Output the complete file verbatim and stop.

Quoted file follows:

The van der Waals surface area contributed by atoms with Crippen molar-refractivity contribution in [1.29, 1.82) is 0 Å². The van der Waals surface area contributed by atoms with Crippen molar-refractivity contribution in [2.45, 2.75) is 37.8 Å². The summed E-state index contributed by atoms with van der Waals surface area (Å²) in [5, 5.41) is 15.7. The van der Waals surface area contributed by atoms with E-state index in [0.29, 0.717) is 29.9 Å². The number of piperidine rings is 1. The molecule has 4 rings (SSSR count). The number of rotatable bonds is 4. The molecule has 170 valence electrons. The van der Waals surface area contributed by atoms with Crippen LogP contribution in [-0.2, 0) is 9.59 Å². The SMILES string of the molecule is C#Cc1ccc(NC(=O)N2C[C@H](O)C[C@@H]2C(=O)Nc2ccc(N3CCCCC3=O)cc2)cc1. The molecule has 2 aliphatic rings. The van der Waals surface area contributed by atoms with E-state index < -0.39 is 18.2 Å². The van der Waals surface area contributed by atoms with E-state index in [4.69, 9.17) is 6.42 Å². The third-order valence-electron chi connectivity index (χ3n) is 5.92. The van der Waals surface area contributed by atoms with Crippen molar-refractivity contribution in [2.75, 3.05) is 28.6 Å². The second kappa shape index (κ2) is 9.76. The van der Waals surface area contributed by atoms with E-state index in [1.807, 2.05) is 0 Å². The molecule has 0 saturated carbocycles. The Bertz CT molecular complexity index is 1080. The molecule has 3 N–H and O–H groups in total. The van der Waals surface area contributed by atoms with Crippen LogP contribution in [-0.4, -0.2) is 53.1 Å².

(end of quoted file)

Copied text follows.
The van der Waals surface area contributed by atoms with Crippen molar-refractivity contribution in [1.29, 1.82) is 0 Å². The van der Waals surface area contributed by atoms with Crippen molar-refractivity contribution in [2.45, 2.75) is 37.8 Å². The summed E-state index contributed by atoms with van der Waals surface area (Å²) in [5, 5.41) is 15.7. The van der Waals surface area contributed by atoms with E-state index in [0.29, 0.717) is 29.9 Å². The number of piperidine rings is 1. The molecule has 4 rings (SSSR count). The number of rotatable bonds is 4. The molecule has 170 valence electrons. The van der Waals surface area contributed by atoms with Crippen LogP contribution in [-0.2, 0) is 9.59 Å². The SMILES string of the molecule is C#Cc1ccc(NC(=O)N2C[C@H](O)C[C@@H]2C(=O)Nc2ccc(N3CCCCC3=O)cc2)cc1. The molecule has 2 aliphatic rings. The van der Waals surface area contributed by atoms with E-state index < -0.39 is 18.2 Å². The van der Waals surface area contributed by atoms with E-state index in [4.69, 9.17) is 6.42 Å². The third-order valence-electron chi connectivity index (χ3n) is 5.92. The van der Waals surface area contributed by atoms with Crippen molar-refractivity contribution in [2.75, 3.05) is 28.6 Å². The second kappa shape index (κ2) is 9.76. The van der Waals surface area contributed by atoms with E-state index in [1.807, 2.05) is 0 Å². The molecule has 0 saturated carbocycles. The Bertz CT molecular complexity index is 1080. The molecule has 3 N–H and O–H groups in total. The van der Waals surface area contributed by atoms with Crippen LogP contribution in [-0.4, -0.2) is 53.1 Å².